Renminbi and FX policy

The renminbi has strengthened against the USD since H2 this year on improving capital flows dynamics, with improving renminbi sentiment and effective capital controls reducing speculative capital outflows.  Meanwhile, China’s current account has remained in a surplus of about 2% of GDP.  Unless the USD soars again in the coming year, these capital flow dynamics will continue to underpin the strength of the renminbi, which is expected to rise by another 2% YoY against the USD in 2018, in my view.

The PBoC is expected to continue its dirty-float FX policy, in my view, by shifting between targeting the CNY-USD cross rate and trade-weighted exchange rate (CFETS) depending on renminbi sentiment.  In general, the PBoC uses the CNY-USD cross-rate as an adjustment factor during normal times to anchor a stable CFETS index.  But when renminbi sentiment becomes extremely negative and volatile, as seen in 2015-2016, causing rampant capital outflows, the PBoC shifts to target a stable CNY-USD cross-rate and allows the CFETS index to adjust.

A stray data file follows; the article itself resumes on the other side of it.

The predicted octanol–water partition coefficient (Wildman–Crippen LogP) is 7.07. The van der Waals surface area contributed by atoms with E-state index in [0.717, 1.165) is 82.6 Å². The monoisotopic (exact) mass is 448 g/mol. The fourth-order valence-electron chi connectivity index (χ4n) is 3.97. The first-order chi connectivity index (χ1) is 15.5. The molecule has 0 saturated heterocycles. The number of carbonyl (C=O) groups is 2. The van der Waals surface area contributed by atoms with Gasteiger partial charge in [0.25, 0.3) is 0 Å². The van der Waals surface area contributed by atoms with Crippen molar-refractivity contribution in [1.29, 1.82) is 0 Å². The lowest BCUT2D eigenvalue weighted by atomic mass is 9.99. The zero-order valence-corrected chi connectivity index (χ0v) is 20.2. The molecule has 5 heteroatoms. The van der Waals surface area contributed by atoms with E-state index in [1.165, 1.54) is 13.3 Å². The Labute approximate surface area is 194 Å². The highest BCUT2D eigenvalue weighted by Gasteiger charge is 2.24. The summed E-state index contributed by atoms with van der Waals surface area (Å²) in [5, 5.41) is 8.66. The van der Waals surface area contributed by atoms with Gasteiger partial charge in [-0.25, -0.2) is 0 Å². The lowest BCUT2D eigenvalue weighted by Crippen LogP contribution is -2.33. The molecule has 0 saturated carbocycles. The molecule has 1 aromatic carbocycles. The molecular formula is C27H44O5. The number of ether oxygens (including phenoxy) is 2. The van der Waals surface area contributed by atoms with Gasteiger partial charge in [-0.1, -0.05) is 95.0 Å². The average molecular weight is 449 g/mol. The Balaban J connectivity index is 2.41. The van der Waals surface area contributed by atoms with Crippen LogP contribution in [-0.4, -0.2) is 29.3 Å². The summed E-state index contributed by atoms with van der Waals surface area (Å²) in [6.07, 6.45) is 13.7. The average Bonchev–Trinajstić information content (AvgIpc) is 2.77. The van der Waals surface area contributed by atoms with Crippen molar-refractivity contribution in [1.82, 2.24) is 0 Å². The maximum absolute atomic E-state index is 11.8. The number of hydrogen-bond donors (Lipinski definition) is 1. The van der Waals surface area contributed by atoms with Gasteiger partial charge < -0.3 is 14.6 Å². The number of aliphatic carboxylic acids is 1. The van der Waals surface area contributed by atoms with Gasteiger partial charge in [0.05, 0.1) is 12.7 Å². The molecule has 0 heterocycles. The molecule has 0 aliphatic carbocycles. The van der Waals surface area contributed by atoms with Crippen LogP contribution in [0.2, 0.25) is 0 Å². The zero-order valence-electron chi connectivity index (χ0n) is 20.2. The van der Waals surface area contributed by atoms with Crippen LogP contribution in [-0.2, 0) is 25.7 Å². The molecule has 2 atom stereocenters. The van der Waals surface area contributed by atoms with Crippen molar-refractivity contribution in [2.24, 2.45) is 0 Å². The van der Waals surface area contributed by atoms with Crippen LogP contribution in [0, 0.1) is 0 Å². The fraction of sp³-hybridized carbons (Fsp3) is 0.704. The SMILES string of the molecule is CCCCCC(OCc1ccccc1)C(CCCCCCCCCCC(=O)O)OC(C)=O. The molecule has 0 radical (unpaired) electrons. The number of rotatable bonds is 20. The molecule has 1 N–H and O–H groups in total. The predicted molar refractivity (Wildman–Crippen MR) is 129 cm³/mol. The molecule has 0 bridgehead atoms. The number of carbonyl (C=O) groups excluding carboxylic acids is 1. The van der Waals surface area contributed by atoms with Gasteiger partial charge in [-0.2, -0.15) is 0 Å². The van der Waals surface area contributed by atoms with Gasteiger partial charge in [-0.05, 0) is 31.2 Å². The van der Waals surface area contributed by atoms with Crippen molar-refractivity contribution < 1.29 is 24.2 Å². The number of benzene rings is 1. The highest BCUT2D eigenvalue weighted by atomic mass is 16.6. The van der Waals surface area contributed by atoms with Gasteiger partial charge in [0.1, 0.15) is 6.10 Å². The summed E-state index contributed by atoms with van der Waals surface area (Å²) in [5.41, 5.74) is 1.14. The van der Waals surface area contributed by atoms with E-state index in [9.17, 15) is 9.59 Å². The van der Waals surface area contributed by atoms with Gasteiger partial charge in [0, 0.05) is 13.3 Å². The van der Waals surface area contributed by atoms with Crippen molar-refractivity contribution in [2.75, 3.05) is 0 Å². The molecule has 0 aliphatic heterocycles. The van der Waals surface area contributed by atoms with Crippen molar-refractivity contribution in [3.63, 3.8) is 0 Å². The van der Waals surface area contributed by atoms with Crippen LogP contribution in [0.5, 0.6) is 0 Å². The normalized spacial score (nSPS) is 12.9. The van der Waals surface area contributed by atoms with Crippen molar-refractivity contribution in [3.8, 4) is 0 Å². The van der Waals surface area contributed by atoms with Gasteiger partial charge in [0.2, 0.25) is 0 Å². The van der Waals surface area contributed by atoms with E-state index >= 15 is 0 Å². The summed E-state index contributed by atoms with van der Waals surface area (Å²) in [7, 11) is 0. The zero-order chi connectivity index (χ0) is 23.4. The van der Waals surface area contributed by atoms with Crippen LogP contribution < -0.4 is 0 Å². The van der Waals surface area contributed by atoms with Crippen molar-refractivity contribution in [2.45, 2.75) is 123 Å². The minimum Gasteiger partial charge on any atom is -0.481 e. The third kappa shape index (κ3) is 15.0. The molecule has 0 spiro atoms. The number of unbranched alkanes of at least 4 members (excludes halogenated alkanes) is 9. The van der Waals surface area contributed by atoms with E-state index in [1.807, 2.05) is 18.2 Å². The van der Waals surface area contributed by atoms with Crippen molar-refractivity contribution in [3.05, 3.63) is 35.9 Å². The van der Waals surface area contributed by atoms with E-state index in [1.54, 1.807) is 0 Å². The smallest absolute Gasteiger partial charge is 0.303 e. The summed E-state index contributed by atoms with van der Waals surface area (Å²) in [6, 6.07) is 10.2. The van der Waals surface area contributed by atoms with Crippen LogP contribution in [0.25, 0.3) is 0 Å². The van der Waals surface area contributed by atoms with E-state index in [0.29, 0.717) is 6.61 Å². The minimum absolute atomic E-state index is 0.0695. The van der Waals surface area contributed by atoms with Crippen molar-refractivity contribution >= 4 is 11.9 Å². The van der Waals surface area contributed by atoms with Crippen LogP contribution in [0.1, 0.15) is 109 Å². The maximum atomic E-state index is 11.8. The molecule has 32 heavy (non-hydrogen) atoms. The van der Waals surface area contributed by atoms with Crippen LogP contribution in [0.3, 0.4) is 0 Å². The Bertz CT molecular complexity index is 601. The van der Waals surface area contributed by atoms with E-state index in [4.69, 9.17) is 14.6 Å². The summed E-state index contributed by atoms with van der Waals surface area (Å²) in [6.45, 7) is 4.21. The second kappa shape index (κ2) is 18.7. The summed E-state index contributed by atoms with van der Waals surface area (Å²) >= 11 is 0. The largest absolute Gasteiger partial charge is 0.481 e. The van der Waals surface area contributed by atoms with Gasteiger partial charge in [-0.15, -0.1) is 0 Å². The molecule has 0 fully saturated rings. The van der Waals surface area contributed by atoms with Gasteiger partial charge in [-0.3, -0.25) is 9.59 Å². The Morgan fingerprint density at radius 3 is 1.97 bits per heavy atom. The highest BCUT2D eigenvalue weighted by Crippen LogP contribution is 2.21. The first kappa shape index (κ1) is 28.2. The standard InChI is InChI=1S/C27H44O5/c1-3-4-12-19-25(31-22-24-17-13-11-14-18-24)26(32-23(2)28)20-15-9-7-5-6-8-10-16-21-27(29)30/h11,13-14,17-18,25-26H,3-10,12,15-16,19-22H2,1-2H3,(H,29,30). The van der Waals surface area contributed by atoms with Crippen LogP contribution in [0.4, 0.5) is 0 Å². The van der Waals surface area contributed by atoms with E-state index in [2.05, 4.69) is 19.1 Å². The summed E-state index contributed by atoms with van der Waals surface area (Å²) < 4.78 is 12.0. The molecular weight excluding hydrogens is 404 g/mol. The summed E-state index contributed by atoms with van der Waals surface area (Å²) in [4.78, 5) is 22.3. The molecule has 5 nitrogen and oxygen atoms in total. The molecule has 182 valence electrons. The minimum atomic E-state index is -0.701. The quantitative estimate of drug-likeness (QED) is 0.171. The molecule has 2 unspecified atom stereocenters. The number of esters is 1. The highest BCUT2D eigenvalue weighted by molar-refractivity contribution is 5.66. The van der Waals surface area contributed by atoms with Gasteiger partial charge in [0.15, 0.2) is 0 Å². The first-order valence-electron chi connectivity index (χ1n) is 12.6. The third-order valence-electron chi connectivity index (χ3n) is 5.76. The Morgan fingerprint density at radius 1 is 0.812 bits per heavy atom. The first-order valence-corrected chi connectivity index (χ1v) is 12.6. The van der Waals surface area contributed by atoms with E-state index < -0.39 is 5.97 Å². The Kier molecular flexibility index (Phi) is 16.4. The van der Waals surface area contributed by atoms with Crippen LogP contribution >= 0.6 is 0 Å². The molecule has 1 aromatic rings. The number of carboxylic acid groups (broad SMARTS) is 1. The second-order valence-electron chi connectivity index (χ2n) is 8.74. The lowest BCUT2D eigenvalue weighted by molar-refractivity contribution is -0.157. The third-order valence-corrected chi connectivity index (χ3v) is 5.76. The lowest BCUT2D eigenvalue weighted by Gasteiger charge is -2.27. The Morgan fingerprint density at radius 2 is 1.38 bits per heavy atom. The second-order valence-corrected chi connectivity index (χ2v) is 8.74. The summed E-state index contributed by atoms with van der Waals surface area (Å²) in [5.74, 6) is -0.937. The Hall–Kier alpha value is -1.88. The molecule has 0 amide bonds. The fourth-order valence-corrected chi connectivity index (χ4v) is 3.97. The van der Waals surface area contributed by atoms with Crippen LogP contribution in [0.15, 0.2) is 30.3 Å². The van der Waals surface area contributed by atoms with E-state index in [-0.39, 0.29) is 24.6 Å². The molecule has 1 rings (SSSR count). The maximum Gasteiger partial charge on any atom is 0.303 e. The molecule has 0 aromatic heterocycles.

With renminbi sentiment turning positive due to a stabilising Chinese economy, declining capital outflows and receding worries about a debt crisis in China, and if the USD remains stable or weakens further, a return by the PBoC to target a stable CFETS index points to a strengthening renminbi against the USD in the coming year, ceteris paribus.

 

What can go wrong?

China seems to be moving into a Goldilocks state where growth and inflation are not too hot and not too cold, but just right for macroeconomic policy to hold steady to support an average of 6% growth and facilitate more structural reform and deleveraging efforts in the coming year.  The risks that could derail such a benign backdrop would be Beijing’s overly hawkish deleveraging and property market policies leading to credit events triggering broad economic volatility, significant strengthening of the USD and escalating geopolitical risk especially from North Korea and South China Sea.